Unlike some couples, my husband actually reads some of the blog posts I write for FreelanceSwitch. Which makes me really happy considering my own parents hardly read the articles I write for the regional magazine I work for. Heck, Shane even reposts some of my blog posts on his Facebook page! What a guy.
So when I came across this Forbes.com blog post about the career lessons you can learn from Han Solo, I knew I had to write about it. Shane loves Star Wars (and I love Harrison Ford) so this blog post is dedicated to them both.
Don’t think you can learn anything useful for your freelance career from a spice smuggler from Corellia? Think again. Another Forbes.com contributor, Dave Their, wrote a piece on what freelancers can learn from Han Solo. I’ve taken the best of both writers’ ideas and combined them here for you.
Lesson One: Have an ally who will support you no matter what
Han has a furry sidekick named Chewbacca—his faithful copilot who was a gentle giant (for the most part). As a freelancer, you probably work by yourself most of the time, which can be isolating. It’s a great idea to find some of your own sidekicks who can support you when you are down and cheer for you when you are up.
When you work with other people, you can poke your head out of your cubicle or your office and ask for advice. Not so easy when you work at home by yourself and your only sounding board is the dog that sleeps under your desk.
Whether your allies are other people in your industry that you can commiserate and celebrate with, or just some friends or family members that can lend an ear and a hug—it’s important to have that support system.
Lesson Two: Be a mentor—you might get paid back later
Had he not rescued Luke Skywalker from near-certain death on the ice planet of Hoth, Solo himself would have remained frozen in carbonite, used as a wall decoration by the villainous Jabba the Hutt. Mentoring a Jedi can be a good way to become a legend yourself. —Matthew Herper
I have learned so much from my mentors—things I wouldn’t have learned otherwise. I have been used as references for many interns who I have worked with over the years, and it makes me happy that I have helped these newbies and that I can continue to follow their budding careers.
Many people think becoming a mentor creates new competition for them. While this could be the case, I don’t think it’s a good enough reason for not mentoring. Helping to shape a young person’s career path can leave you feeling like you’re on top of the world. Plus it gives you lots of karma points.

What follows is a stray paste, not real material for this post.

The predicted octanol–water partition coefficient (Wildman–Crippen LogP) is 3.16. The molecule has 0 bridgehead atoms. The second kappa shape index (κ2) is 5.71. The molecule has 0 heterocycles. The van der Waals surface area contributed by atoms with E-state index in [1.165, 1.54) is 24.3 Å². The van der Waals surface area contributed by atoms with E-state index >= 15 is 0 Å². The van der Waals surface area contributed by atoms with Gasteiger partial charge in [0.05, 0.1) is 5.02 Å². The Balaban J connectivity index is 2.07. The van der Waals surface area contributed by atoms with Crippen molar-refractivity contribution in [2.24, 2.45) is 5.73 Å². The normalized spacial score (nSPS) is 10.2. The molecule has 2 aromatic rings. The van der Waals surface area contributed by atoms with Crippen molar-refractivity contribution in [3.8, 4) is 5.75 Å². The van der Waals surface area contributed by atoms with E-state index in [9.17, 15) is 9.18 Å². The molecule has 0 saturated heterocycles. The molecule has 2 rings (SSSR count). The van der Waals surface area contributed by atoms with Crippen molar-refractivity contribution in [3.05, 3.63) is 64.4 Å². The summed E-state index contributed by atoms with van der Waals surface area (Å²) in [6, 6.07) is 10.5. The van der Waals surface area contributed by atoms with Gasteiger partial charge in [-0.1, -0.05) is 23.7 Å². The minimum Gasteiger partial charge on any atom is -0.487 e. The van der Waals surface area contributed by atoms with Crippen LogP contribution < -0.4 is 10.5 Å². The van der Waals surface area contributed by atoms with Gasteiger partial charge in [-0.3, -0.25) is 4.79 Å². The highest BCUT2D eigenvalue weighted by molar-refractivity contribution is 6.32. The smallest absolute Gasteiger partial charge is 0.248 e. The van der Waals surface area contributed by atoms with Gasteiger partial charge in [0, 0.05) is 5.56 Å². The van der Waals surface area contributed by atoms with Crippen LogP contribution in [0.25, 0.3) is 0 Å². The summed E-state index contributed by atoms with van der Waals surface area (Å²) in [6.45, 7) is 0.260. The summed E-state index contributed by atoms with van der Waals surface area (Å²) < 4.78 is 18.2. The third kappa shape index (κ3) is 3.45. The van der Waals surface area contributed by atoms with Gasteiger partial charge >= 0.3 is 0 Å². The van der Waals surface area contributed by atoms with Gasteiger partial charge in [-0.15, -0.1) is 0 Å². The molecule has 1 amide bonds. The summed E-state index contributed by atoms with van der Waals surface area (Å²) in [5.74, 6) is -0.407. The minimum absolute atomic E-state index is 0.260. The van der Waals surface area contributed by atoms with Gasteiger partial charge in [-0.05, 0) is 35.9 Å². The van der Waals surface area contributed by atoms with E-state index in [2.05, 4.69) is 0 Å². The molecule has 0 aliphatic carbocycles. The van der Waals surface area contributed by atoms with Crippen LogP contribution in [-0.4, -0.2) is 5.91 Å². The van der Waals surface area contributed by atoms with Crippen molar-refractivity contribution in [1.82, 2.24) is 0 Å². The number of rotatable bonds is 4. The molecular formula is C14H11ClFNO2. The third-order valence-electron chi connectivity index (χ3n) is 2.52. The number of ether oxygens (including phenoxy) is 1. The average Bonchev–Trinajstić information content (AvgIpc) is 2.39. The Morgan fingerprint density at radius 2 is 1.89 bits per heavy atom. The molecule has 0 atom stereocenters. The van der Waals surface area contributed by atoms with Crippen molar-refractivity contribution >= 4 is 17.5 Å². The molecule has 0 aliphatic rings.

Lesson Three: Trust what you know
Learn from your experiences so that you don’t make the same mistake twice. And when you have successes, analyze what made them work so well and use the data again and again.
Lesson Four: Know your limitations
Han knows he’s not built to lead an entire Rebel fleet. And you should too. The temptation to go legit and trade in the freelancing life for a regular paycheck and a long slog might come up sometimes, but if you aren’t built to work that way, it won’t pay off in the long run. Trust your instincts and keep it loose. —Dave Thier
Don’t bite off more than you can chew. You might think you can pull a few all-nighters to get the jobs done, but studies show that mistakes are made and quality is compromised if you aren’t rested. Plus, how many all-nighters can you pull before you end up becoming really sick? Your immune system can’t take little sleep and lots of stress for weeks at a time.
Know what you can and cannot achieve, and stick to it. You chose to freelance for a reason—and I’m pretty sure working 60-plus hours every week wasn’t one of your reasons.
Lesson Five: Protect your reputation
No one is perfect—especially Han Solo. We all make mistakes, but your mistakes can cost you a great client. Be the person your clients can turn to when they need something done right. No one wants to work with a wishy-washy, unreliable freelancer. And when you do make a mistake, own up to it and fix it.
Had Han paid Jabba the Hut the money he owed him when he had it, and rebuilt his reputation with the overgrown slug, he wouldn’t have been encased in carbonite in the first place.
Lesson Six: Shoot first
Don’t sit around and wait for clients to contact you—shoot first! You need to be aggressive and reach out. Submit your pitches for work in a timely manner and follow up. Don’t just send an email and wait. You need to remind your clients that you are out there and ready to work with them. Sending out an email newsletter once a month and following up after a project is finished are two ways to make sure your clients know you are thinking about them even when you aren’t under a contract.